Cook the risotto using the usual method, adding the saffron along with the last ladle of stock.
When the veal is cooked add the chopped lemon zest, half a clove of chopped garlic(optional) and chopped parsley (gremolata) and serve on top of the risotto.
Casonsei alla Bergamasca. When I lived in Bergamo we used to drive up into the mountains once or twice a year to eat polenta taragna. The starter was invariably casoncelli, or casonsei in the bergamasco dialect. Slightly sweet filled pasta dressed with sage and pancetta. Makes a generous 8 servings.
Casoncelli finished dish
For the pasta:-
400 g 00 flour
100 g durum wheat flour
Mix together all the ingredients along with enough water to make a dough. Knead until smooth. Let it rest for half an hour or so and then roll out into reasonably thick sheets. A hand cranked pasta machine will be a great help with this.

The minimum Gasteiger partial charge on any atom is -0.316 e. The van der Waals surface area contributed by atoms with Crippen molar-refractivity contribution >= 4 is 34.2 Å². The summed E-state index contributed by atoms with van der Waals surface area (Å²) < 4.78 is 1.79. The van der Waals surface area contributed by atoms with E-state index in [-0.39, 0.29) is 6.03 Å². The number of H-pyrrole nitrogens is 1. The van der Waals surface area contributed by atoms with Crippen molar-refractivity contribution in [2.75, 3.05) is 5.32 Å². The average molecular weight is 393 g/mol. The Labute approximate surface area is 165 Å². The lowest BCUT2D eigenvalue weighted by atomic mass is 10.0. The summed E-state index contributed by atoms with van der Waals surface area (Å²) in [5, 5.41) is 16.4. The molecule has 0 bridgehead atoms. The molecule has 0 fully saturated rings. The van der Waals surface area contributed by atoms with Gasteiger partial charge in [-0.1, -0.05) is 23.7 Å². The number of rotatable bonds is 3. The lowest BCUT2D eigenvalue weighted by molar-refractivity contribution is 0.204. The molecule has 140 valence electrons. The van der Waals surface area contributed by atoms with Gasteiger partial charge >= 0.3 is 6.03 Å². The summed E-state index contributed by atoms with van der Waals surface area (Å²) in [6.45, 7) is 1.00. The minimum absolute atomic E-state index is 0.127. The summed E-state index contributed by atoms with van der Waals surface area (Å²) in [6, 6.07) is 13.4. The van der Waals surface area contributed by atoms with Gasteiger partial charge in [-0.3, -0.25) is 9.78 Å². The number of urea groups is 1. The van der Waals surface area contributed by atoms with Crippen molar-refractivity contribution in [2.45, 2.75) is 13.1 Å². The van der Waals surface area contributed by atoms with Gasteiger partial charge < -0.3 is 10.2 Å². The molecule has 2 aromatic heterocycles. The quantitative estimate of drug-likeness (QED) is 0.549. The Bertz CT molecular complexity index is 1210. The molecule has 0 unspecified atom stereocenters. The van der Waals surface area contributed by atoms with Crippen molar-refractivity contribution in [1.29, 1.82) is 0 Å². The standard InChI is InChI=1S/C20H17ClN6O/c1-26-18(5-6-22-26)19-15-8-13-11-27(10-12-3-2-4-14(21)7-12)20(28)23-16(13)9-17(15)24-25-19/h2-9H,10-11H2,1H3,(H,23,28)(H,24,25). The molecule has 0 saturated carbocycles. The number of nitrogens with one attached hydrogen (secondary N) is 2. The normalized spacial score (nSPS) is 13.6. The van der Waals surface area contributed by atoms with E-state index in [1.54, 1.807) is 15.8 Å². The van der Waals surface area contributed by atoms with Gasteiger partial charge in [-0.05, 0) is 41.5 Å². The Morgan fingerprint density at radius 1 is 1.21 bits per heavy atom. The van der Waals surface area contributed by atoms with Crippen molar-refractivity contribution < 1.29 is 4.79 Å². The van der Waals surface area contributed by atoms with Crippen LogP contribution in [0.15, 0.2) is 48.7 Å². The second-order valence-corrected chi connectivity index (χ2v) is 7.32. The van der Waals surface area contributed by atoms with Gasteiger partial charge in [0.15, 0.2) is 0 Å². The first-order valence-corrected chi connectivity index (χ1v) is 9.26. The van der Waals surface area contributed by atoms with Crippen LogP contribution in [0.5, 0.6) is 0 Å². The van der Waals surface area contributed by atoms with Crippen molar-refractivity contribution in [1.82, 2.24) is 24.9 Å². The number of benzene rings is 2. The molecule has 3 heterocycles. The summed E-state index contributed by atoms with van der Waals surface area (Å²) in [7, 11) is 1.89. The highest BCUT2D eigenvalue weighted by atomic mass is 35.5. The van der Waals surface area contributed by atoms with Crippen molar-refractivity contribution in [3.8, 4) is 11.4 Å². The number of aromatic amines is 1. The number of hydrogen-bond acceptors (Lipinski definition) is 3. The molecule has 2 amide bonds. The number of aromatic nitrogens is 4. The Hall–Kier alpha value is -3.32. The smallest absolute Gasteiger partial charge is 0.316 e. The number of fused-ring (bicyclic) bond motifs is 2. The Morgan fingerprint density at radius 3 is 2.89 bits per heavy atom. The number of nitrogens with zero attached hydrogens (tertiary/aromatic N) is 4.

Panzerotti. From Bari. These are one of the most famous and popular dishes from Bari. They are deep fried pockets of dough stuffed with a variety of fillings. Two of the most common are mozzarella, cherry tomatoes and oregano and ricotta forte (also called skuanda), cherry tomatoes, onion and anchovies. Ricotta forte is a bit of a “Marmite” ingredient. By that I mean it is very strongly flavoured and you either love it or hate it. I am in the first camp, lovely stuff. Rather than cherry tomatoes, “appesi” are more traditional. These are small tomatoes which are picked when still not completely ripe and hung up for later consumption. As these are hard to find, you can use any type. I went to a party here and a lady was employed just to make panzerotti all evening. The last round was filled with Nutella! The size of the panzerotti varies, but I made 12 with this recipe.